Education must catch up with our changing world
Letters to the Editor
Published February 27, 2007
12th-grade scores gloomy Feb. 23 story
This article says that today's 12th-graders have lower test scores than those in 1992. Are we really surprised by this? I know I'm not. I've just retired from 36 years of teaching in public high school, which included participating in many "reform" efforts. I have a number of thoughts on this.
First, today's high school students are indeed different than those I encountered when I began teaching in 1970, and even from those in 1992. I'm not talking about discipline problems and attitude. The differences I'm talking about are technological. My students in 1970 didn't have video games to spend countless hours playing. They didn't have cell phones and text messaging where they practice some kind of shorthand code that bears little resemblance to the English language. And they certainly didn't have the Internet nor even all that is available today on cable or satellite television. I'm not condemning these things; I'm simply saying they have changed everything about the way our students spend their time, communicate and learn.
Second, as much as we hate to admit it, much of what we are trying to cram into our kids' heads today isn't really relevant any longer. As the article mentioned, we need to re-examine, totally, what we need to be teaching kids today for them to be successful in the future. Of course they need to understand history, and need their lives enriched by literature, the arts, etc., but unless we make the rest of their school experience something they can relate to, they'll continue to tune out everything we're trying to do, as most of my students have done the last few years.
Third, as was mentioned in the article, we, as a society, had better find a way to make students, and their parents, appreciate the value and power of knowledge. We're spoiled, and learning can be hard work. There has to be some powerful motivation that our students can feel coming from every aspect of our society.
Blaming our schools and saying they must do better is off target. The schools are not the problem. All of us are the problem - government, parents, business, society in general, and yes, educators. The pace of change has outstripped our ability to even understand its ramifications, much less enable our schools to keep up with it. The article mentions the need to examine everything we are doing. I agree, but I believe that the amount of change actually needed is far beyond anything being contemplated by most "experts." We better get real, and we better get to work.
Don Macneale, St. Petersburg
Focus on the home
12th-grade scores gloomy Feb. 23 story
As an educator for the past 21 years, I have been on the front lines for most of the innovative tactics forced upon public education in that time. As the FCAT is again upon us, I see yet another article about the gloomy outlook for public schools. And again I see the "experts" say we must make more changes in "the way teaching and learning is delivered." There are only so many ways you can deliver information to students. At this point, I can't imagine what else we can do except offer a three-ring circus each day.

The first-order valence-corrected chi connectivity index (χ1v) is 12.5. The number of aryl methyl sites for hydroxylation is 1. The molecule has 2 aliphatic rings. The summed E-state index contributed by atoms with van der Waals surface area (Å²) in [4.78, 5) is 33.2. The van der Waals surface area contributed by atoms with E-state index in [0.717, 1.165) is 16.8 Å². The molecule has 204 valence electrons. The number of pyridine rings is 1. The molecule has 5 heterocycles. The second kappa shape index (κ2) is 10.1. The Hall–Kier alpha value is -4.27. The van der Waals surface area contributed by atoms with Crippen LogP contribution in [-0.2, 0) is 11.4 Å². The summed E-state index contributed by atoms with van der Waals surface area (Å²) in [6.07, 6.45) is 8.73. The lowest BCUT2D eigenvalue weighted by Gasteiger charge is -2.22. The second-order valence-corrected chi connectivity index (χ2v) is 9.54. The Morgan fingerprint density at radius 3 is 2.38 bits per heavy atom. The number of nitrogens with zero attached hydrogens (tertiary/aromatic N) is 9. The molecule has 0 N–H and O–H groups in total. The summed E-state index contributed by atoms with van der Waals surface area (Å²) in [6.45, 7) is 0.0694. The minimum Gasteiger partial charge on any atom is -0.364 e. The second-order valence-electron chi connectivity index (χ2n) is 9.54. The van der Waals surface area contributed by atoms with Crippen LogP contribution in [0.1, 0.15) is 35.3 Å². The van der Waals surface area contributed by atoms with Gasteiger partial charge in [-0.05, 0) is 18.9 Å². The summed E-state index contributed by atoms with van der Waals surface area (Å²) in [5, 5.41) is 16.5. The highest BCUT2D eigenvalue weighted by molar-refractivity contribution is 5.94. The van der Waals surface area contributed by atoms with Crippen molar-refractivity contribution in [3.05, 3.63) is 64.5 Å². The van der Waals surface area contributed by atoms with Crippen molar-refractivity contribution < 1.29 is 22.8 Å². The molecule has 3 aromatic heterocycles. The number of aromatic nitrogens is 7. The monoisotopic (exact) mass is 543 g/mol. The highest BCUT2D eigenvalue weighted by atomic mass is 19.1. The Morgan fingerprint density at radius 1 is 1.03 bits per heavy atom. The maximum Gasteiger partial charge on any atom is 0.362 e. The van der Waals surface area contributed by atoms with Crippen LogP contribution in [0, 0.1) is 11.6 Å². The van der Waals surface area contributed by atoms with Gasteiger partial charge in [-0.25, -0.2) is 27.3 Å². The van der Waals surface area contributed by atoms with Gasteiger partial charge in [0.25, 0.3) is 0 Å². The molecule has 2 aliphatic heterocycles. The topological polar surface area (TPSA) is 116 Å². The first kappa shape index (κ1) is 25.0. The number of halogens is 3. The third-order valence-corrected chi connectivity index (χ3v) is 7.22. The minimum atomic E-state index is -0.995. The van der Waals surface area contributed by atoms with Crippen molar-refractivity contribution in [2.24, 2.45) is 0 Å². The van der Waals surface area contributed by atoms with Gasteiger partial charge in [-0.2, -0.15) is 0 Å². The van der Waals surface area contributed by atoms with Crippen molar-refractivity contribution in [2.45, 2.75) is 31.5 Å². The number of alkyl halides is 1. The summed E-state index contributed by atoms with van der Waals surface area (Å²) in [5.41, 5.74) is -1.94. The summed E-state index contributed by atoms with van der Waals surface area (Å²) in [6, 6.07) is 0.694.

What I don't see is someone addressing the failure of parents to instill a love of learning in their children. Any teacher or administrator will tell you that the high-performing students will come from a home where learning is encouraged, where they are taught to take responsibility for their actions and where expectations are high for academic success.
Until the powers that be decide to address the problem of the home, there will never be improvement in public education.
K. Floyd, Tampa
A self-sustaining system
We elect "small-government conservatives" who will "shrink big government" and "let us keep more of our own money." They cut taxes to the bone and privatize everything. As a result, we get stories about scandalous conditions at VA hospitals, "gloomy" high school test results and contaminated food supplies.
While we have lower taxes, we get to pay higher gas, drug and insurance prices. Conservatives hate "big government," but they do love big business. You see, as the profits of "big business" soar, a lot of that cash finds its way back to campaign coffers of "small-government conservatives."
Apparently, the future of this arrangement is secure, considering the fresh crop of under-educated, malleable high school graduates about to become voters.
Mark Elliott, St. Petersburg
FCAT blessing raises a ruckus Feb. 22
An elementary school principal and some of her staff in Hernando County believe that rubbing oil on desks will improve test scores. Is it any wonder that our schools continue to produce poor results, especially in math and science?
How can these students be taught that science and the search for knowledge are the keys to the future when their principal believes that a magic incantation is all that is needed? Was the principal reprimanded or criticized by the school administration? Of course not. Welcome to the 21st century, Hernando.
James Ogden, St. Petersburg
A loving deed
There is no reason to be offended or scared by the acts of the teachers who anointed the desks and prayed for the students. It was a harmless, loving deed that a few intolerant people overreacted about. I can't see how caring about someone enough to pray for them is offensive.
The teachers were simply showing their desire for their students to succeed.
Andrew Szarejko, Palm Harbor
[Last modified February 27, 2007, 00:41:32]
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